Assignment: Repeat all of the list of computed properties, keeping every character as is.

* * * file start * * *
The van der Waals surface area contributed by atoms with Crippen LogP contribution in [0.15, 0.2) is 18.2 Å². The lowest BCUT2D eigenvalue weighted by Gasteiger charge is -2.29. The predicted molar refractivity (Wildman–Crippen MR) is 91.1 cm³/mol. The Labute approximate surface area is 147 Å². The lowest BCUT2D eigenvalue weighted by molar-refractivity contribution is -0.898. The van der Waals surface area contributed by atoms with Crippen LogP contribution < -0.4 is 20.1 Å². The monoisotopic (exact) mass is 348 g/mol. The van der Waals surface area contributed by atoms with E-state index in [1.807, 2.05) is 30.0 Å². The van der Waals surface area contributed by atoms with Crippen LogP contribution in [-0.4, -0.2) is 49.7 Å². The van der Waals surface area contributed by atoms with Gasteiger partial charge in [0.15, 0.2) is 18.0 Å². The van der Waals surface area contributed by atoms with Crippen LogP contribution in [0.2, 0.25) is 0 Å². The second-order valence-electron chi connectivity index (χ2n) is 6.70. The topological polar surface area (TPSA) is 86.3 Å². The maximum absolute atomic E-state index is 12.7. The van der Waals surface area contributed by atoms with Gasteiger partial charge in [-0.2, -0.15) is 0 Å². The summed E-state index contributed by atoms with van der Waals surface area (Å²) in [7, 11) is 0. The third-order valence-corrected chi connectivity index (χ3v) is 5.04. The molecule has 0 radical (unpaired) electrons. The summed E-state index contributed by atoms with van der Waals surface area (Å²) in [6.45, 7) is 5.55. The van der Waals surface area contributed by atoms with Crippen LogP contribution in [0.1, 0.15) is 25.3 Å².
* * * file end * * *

The van der Waals surface area contributed by atoms with Crippen LogP contribution in [0.15, 0.2) is 18.2 Å². The lowest BCUT2D eigenvalue weighted by Gasteiger charge is -2.29. The predicted molar refractivity (Wildman–Crippen MR) is 91.1 cm³/mol. The Labute approximate surface area is 147 Å². The lowest BCUT2D eigenvalue weighted by molar-refractivity contribution is -0.898. The van der Waals surface area contributed by atoms with Crippen LogP contribution < -0.4 is 20.1 Å². The monoisotopic (exact) mass is 348 g/mol. The van der Waals surface area contributed by atoms with E-state index in [1.807, 2.05) is 30.0 Å². The van der Waals surface area contributed by atoms with Crippen LogP contribution in [-0.4, -0.2) is 49.7 Å². The van der Waals surface area contributed by atoms with Gasteiger partial charge in [0.15, 0.2) is 18.0 Å². The van der Waals surface area contributed by atoms with Crippen LogP contribution in [0.2, 0.25) is 0 Å². The second-order valence-electron chi connectivity index (χ2n) is 6.70. The topological polar surface area (TPSA) is 86.3 Å². The maximum absolute atomic E-state index is 12.7. The van der Waals surface area contributed by atoms with Gasteiger partial charge in [-0.2, -0.15) is 0 Å². The summed E-state index contributed by atoms with van der Waals surface area (Å²) in [7, 11) is 0. The third-order valence-corrected chi connectivity index (χ3v) is 5.04. The molecule has 0 radical (unpaired) electrons. The summed E-state index contributed by atoms with van der Waals surface area (Å²) in [6.45, 7) is 5.55. The van der Waals surface area contributed by atoms with Crippen LogP contribution in [0.1, 0.15) is 25.3 Å².